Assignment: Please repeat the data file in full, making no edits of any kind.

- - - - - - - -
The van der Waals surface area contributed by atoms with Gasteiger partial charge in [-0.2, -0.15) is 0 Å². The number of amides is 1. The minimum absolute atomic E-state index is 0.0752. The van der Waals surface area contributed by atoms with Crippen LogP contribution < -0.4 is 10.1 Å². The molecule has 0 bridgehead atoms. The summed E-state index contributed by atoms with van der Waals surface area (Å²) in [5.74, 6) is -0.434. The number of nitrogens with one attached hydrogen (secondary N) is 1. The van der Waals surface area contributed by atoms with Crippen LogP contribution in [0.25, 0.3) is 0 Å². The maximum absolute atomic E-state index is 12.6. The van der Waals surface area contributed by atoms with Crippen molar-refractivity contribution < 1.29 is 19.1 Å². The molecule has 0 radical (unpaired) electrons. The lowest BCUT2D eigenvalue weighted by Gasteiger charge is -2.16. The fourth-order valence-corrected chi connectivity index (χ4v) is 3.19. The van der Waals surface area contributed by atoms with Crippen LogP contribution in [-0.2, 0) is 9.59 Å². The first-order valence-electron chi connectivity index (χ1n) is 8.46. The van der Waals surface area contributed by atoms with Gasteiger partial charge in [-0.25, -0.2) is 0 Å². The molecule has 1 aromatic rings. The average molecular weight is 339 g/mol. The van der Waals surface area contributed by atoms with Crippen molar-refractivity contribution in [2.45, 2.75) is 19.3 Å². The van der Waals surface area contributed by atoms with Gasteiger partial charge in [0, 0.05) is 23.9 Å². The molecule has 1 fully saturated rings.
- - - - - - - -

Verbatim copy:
The van der Waals surface area contributed by atoms with Gasteiger partial charge in [-0.2, -0.15) is 0 Å². The number of amides is 1. The minimum absolute atomic E-state index is 0.0752. The van der Waals surface area contributed by atoms with Crippen LogP contribution < -0.4 is 10.1 Å². The molecule has 0 bridgehead atoms. The summed E-state index contributed by atoms with van der Waals surface area (Å²) in [5.74, 6) is -0.434. The number of nitrogens with one attached hydrogen (secondary N) is 1. The van der Waals surface area contributed by atoms with Crippen LogP contribution in [0.25, 0.3) is 0 Å². The maximum absolute atomic E-state index is 12.6. The van der Waals surface area contributed by atoms with Crippen molar-refractivity contribution < 1.29 is 19.1 Å². The molecule has 0 radical (unpaired) electrons. The lowest BCUT2D eigenvalue weighted by Gasteiger charge is -2.16. The fourth-order valence-corrected chi connectivity index (χ4v) is 3.19. The van der Waals surface area contributed by atoms with Crippen LogP contribution in [-0.2, 0) is 9.59 Å². The first-order valence-electron chi connectivity index (χ1n) is 8.46. The van der Waals surface area contributed by atoms with Gasteiger partial charge in [-0.25, -0.2) is 0 Å². The molecule has 1 aromatic rings. The average molecular weight is 339 g/mol. The van der Waals surface area contributed by atoms with Crippen molar-refractivity contribution in [2.45, 2.75) is 19.3 Å². The van der Waals surface area contributed by atoms with Gasteiger partial charge in [0, 0.05) is 23.9 Å². The molecule has 1 fully saturated rings.